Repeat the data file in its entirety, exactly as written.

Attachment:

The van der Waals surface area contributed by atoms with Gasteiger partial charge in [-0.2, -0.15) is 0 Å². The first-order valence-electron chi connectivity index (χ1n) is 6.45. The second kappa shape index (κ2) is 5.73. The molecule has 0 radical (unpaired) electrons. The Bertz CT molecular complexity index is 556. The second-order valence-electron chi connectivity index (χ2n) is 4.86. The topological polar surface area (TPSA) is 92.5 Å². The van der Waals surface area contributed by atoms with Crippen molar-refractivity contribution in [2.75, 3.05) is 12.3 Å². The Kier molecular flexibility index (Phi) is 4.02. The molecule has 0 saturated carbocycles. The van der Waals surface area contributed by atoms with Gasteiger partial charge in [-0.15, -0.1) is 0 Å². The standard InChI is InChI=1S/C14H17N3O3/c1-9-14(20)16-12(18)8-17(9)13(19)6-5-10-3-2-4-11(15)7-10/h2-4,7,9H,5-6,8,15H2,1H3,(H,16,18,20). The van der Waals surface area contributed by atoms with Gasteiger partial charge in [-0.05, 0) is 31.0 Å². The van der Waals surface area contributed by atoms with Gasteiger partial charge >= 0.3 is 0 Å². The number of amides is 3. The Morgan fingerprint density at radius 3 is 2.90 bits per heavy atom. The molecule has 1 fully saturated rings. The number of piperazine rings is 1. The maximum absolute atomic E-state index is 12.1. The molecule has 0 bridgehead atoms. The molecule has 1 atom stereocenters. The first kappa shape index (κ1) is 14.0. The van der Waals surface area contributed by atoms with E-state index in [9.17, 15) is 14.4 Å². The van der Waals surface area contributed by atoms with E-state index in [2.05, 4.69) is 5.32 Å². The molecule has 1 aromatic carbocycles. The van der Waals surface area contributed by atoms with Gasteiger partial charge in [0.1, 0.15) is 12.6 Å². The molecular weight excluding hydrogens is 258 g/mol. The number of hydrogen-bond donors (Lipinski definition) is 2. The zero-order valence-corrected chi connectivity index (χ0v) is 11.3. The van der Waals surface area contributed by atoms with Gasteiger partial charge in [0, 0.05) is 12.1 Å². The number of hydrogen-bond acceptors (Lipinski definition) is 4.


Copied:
The van der Waals surface area contributed by atoms with Gasteiger partial charge in [-0.2, -0.15) is 0 Å². The first-order valence-electron chi connectivity index (χ1n) is 6.45. The second kappa shape index (κ2) is 5.73. The molecule has 0 radical (unpaired) electrons. The Bertz CT molecular complexity index is 556. The second-order valence-electron chi connectivity index (χ2n) is 4.86. The topological polar surface area (TPSA) is 92.5 Å². The van der Waals surface area contributed by atoms with Crippen molar-refractivity contribution in [2.75, 3.05) is 12.3 Å². The Kier molecular flexibility index (Phi) is 4.02. The molecule has 0 saturated carbocycles. The van der Waals surface area contributed by atoms with Gasteiger partial charge in [-0.15, -0.1) is 0 Å². The standard InChI is InChI=1S/C14H17N3O3/c1-9-14(20)16-12(18)8-17(9)13(19)6-5-10-3-2-4-11(15)7-10/h2-4,7,9H,5-6,8,15H2,1H3,(H,16,18,20). The van der Waals surface area contributed by atoms with Gasteiger partial charge in [-0.05, 0) is 31.0 Å². The van der Waals surface area contributed by atoms with Gasteiger partial charge >= 0.3 is 0 Å². The number of amides is 3. The Morgan fingerprint density at radius 3 is 2.90 bits per heavy atom. The molecule has 1 fully saturated rings. The number of piperazine rings is 1. The maximum absolute atomic E-state index is 12.1. The molecule has 0 bridgehead atoms. The molecule has 1 atom stereocenters. The first kappa shape index (κ1) is 14.0. The van der Waals surface area contributed by atoms with E-state index in [9.17, 15) is 14.4 Å². The van der Waals surface area contributed by atoms with E-state index in [2.05, 4.69) is 5.32 Å². The molecule has 1 aromatic carbocycles. The van der Waals surface area contributed by atoms with Gasteiger partial charge in [0.1, 0.15) is 12.6 Å². The molecular weight excluding hydrogens is 258 g/mol. The number of hydrogen-bond donors (Lipinski definition) is 2. The zero-order valence-corrected chi connectivity index (χ0v) is 11.3. The van der Waals surface area contributed by atoms with Gasteiger partial charge in [0, 0.05) is 12.1 Å². The number of hydrogen-bond acceptors (Lipinski definition) is 4.